War on Terrorism

Thursday, October 01, 2009

Iraqi Air Force Completes First Phase of Key Training

By Army Sgt. 1st Class Jeff Mullett
Special to American Forces Press Service

Iraq, Oct. 1, 2009 - Members of Iraq's 70th Air Reconnaissance Squadron completed the first phase of intelligence, surveillance and reconnaissance training with Minnesota National Guard's 34th Red Bull Infantry Division's intelligence section here. Iraqi fighter pilots who have combat experience from the Iran-Iraq War -- some with as many as 800 hours of combat flight time -- worked with soldiers from the 34th Infantry Division's intelligence section to become familiar with remote-control surveillance cameras attached to their Sama CH200 and SBL-360 Seeker aircraft. The aircraft are fitted with a FLIR Systems 8500 electro-optics/infrared camera system.

"These guys are used to the old fixed cameras," said Army Staff Sgt. Eric Ebner, operations analyst with 34th Infantry Division. "You just turn them on and fly over. The biggest problem they had [with the modern remote-control cameras] was coordinating the camera with the movement of the plane."

The Iraqi pilots -- who flew the Russian MiG 21, 23 and 25; the Sukov 24; and French Mirage fighters -- became familiar with the camera systems operation and capabilities during ground training. The instructors ran them through the systems in a hands-on course before they took to the sky to work with the systems in targeting items on the ground.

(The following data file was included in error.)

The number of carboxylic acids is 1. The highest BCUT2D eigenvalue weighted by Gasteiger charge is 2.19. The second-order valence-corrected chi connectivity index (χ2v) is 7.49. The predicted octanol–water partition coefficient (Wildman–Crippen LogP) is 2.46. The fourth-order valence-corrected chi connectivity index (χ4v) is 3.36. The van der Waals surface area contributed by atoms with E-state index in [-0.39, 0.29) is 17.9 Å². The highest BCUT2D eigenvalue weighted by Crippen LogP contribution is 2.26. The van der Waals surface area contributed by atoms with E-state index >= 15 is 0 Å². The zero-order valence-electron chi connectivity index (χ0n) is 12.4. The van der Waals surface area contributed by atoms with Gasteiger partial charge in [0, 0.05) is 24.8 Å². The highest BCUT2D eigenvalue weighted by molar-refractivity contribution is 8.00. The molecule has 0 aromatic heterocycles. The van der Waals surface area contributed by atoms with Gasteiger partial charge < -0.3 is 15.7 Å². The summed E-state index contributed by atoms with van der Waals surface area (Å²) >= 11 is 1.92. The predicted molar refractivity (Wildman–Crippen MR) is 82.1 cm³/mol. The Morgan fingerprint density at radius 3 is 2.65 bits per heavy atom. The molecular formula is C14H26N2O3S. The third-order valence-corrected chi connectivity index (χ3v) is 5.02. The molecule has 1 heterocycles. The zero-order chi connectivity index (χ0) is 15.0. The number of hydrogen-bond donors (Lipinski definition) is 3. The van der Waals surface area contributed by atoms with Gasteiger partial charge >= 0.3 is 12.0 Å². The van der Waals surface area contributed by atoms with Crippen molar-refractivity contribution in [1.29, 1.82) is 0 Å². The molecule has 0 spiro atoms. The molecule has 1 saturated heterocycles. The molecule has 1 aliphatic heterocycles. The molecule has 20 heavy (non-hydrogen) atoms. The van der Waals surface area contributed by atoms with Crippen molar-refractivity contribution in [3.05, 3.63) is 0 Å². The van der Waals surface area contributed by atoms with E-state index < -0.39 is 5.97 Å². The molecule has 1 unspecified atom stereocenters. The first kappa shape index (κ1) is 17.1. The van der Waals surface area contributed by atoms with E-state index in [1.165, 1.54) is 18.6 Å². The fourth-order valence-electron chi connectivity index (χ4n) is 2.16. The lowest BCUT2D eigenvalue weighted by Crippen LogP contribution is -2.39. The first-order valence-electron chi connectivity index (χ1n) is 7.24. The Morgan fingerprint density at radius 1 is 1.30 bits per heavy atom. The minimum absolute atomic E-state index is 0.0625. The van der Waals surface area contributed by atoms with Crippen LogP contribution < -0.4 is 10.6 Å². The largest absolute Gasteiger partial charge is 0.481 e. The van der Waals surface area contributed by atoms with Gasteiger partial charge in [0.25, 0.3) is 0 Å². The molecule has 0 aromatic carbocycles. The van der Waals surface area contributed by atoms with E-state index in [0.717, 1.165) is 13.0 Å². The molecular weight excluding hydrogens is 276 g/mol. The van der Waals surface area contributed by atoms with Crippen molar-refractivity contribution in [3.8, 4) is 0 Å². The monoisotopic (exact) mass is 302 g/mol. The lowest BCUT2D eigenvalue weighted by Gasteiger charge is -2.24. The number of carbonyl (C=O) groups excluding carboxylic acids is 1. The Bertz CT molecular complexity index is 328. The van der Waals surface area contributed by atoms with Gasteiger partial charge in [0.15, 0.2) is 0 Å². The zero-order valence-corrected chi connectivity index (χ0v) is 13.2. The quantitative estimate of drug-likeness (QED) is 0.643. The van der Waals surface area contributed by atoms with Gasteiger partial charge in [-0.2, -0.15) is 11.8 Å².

"They have to learn to talk to the ground commander to provide a play-by-play from the air," Ebner said.

The next phase of instruction will continue focusing on the system's technical capabilities and allow the pilots to coordinate their efforts with the Iraqi army. The pilots will assist the army with more efficient placement and use of Iraqi resources throughout their areas of operation.

The training's goal is to allow the Iraqis to use their own pilots and resources to support the intelligence, surveillance and reconnaissance mission across Multinational Division South's area of operations, and to minimize the need for reliance on U.S. resources to accomplish their mission.

(Army Sgt. 1st Class Jeff Mullett serves in Multinational Division South.)

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